Because that’s the whole thing with three-year-old defiance isn’t it? They know better. They just have to gain the skills to do better.
Sitting in a corner thinking about what they did wrong won’t help. Practicing and trying again with a parent who believes in them, will do wonders.
4. Empower them to Do-it Themselves– Give Them Tools
One of the reasons there are so many battles at age three is because emotion regulation is immature, their sense of an independent self is high, and they are unable to truly take other’s perspectives — so they are selfish and willful with big emotions.
And their biggest source of frustration? Having their goals blocked.
Often, we — their parents — are the ones doing the blocking.
They want to keep playing, we say it’s time to go.
They love playing in the dirt, we say to wash it off.
They want to climb, we say go down the slide the right way.
They want to stay up all night, we say go to bed.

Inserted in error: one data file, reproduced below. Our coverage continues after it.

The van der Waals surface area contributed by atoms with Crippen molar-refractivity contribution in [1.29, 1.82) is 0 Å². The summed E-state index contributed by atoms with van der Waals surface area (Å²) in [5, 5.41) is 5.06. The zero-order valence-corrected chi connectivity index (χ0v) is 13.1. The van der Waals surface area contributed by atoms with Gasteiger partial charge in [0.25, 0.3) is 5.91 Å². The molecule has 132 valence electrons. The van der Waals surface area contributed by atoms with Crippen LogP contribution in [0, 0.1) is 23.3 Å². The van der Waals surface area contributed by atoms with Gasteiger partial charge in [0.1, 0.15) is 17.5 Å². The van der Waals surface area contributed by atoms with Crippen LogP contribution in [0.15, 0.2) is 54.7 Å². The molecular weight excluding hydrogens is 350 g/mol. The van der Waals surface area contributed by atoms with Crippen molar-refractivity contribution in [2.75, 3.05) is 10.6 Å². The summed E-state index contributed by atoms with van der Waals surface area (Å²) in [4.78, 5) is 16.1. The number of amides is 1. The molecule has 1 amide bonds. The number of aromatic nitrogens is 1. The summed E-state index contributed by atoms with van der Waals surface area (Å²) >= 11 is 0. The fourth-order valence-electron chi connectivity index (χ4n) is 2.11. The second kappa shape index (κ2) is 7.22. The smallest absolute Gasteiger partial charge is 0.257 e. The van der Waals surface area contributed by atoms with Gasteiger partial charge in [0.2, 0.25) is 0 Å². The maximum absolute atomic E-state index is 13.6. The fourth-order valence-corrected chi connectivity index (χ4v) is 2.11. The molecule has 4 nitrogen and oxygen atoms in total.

They are immersed in their TV show, we say it’s time to turn it off.
How can we stop being the one blocking their goals, yet still get things done, have them be reasonably clean, not watch TV all day, and get a decent amount of sleep?
A change in perspective is all it takes…
Pick your battles and for the ones you put your foot down about, use tools and take yourself out of the equation. Simply change their perspective.
You would think this wouldn’t work — but it does. Here is an example — get a clock that turns color when it’s time for bed. Tell your child — “The clock turns blue when it’s time for bed! Look we have just a few minutes to brush our teeth and put on pajamas before it’s blue!”
Now it’s the clock saying it’s time for bed, not you. Now, it’s you and your child racing against the clock — together, as a team. This can shift the tone of bedtime from one of power-struggles to one of playful togetherness.
Here is another example — use TV tokens to limit TV use instead of you saying when to turn it off.
Tell your child — “We’ve been disagreeing about when to turn off TV shows so here are some tokens for you, it’s your job to decide when to use them. You get two tokens a day. One token is good for one show. What do you think happens when the tokens are gone? Yep, you turn it off. That’s an important job!”